Q: What are the symptoms of pregnancy?

A: The most common symptom of pregnancy is a missed period. While symptoms like sore breasts, nausea, and fatigue are common, these can mean other things like a flu-like virus or hormonal changes.

To be sure if you’re pregnant, you must take a test. These are available for less than $10 at any drugstore – you do not have to go to a doctor for a pregnancy test. Once you’ve missed a period, these tests have a very high rate of accuracy.

For more information:

Q: I did ________. Could I be pregnant?

A: A pregnancy cannot occur unless sperm meets egg, so a woman cannot become pregnant from kissing, oral sex, mutual masturbation, or sharing a hot tub. It is possible for a woman to become pregnant if the man pulls out of her vagina before he comes, but it is much less likely than if he comes inside of her. Also, remember that sperm die quickly when exposed to the air, so they do not live long after being ejaculated unless they are inside a vagina. It is almost impossible for a woman to become pregnant from a man ejaculating on her clothing or near her underwater. Most accidental pregnancies happen when someone does not use birth control, forgets to use it or uses it incorrectly, or when the man intends to pull out but doesn’t quite make it. For more information on different types of birth control and their effectiveness please refer to Planned Parenthood .

For more information…

The following books may be useful:

  • Our Bodies, Ourselves: A New Edition for a New Era by Boston Women’s Health Collective, published by Touchstone [Buy]
    An excellent introduction to sexuality for women and girls, and discusses physical as well as behavioral aspects of sex.
  • Changing Bodies, Changing Lives: A Book for Teens on Sex and Relationships by Ruth Bell [Buy]
    This book, from the original authors of Our Bodies, Ourselves, provides information on the physical and emotional aspects of puberty, sexuality, healthcare, sexually transmitted diseases, safer sex and birth control, living with violence, mental health, and eating disorders.

Q: What days of the month can a woman get pregnant?

A: There are days a woman can get pregnant and days when she can’t. Figuring out those days is the tricky part. One of the most common ways people try to figure out “safe” and “fertile” days is called the rhythm method. Because of the guesswork involved the rhythm method can be complicated and is prone to error.

The first day of your period is called Day 1. You then count all the days till you get your period again. The total number of those days is the length of your menstrual cycle. Fourteen days after you ovulate (when an egg is ready to meet the sperm) you get your period. That means if you ovulate on Day 20, your cycle will be 34 days total (20 + 14). Or, if you ovulate on Day 8, you’re cycle will be 22 days long.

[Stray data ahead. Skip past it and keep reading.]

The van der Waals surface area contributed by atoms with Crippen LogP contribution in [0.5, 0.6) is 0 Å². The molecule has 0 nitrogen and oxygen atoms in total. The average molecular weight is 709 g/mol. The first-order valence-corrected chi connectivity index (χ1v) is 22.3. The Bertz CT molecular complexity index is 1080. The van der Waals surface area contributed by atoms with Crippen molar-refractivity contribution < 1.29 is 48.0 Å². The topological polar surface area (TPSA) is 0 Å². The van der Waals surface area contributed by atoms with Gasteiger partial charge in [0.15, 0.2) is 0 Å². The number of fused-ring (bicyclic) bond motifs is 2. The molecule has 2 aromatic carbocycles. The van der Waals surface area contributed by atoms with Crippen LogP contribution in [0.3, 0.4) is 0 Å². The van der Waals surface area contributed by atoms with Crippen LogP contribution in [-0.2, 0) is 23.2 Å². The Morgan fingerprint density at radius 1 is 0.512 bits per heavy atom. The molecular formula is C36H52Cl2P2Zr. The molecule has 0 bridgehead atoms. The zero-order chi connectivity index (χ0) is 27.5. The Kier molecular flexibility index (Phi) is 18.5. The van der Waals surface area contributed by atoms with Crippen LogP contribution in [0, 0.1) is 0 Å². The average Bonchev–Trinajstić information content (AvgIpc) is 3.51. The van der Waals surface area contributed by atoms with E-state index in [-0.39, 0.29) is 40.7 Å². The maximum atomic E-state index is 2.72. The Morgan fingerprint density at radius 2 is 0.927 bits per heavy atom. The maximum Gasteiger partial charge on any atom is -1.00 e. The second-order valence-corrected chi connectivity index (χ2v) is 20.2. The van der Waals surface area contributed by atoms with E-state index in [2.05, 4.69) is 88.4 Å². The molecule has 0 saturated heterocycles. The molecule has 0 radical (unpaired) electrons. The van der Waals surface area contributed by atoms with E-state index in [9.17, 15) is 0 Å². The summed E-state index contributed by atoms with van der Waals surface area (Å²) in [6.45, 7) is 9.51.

You could assume that because your cycles are usually 28 days that you ovulate on Day 14 (28 minus 14) of your period. But how do you know you are going to ovulate on day 14 of this cycle? The truth is, you don’t. Your next cycle may only be 18 days. This means you are going to ovulate on Day 4 (18 minus 14). Because sperm live for about five days, and are viable (strong enough to possibly make you pregnant) for about three days, this means that if you have sex on your period you could get pregnant. Or your cycle may be 35 days this time. This means on Day 21, when you think the egg is no longer going to be around, it’s actually ripe and ready to get fertilized and make you pregnant!

The Fertility Awareness Method (FAM) is the best way to know when you are ovulating and when you aren’t. The Fertility Awareness Handbook is a great place to start learning how to use this method. It may be a little confusing to understand right away, which is why Planned Parenthood teaches classes on FAM. It takes a big commitment and being (or becoming) very comfortable with your body. It involves taking your temperature every morning before you get up, checking your cervical mucus twice a day, and keeping track of these findings on a chart. If this sounds like something you would like to do (it’s a great way to find out more about your body) contact your local Planned Parenthood for a FAM class.

Otherwise, stick with using birth control every time you have intercourse. Unless, of course, you want to have a baby!

For more information:

  • Fertility Awareness Handbook by Barbara Kass-Annese [Buy]
    A book describing the Fertility Awareness Method of determining whether or not you are fertile, so that you can either avoid, or increase your chances of getting pregnant.

Q: I am definitely pregnant, now what?

A: If you have taken a pregnancy test and it is positive or if you have visited a doctor and have been told you are pregnant, you have several options:

  • raising the baby – you may choose to give birth to and raise the child yourself.
    • If you need support for raising the baby yourself, contact the US Department of Health and Human Services at (800) 311-2229
    • If you need help finding a doctor, contact WIC.
    • If you need help with health insurance, check if you are eligible for Medicare here.
  • adoption – you may choose to place the child for adoption to be raised by someone else.
  • abortion – depending on how far along you are, your age, and where you’re located, you may be able to get an abortion. This is a termination of the pregnancy.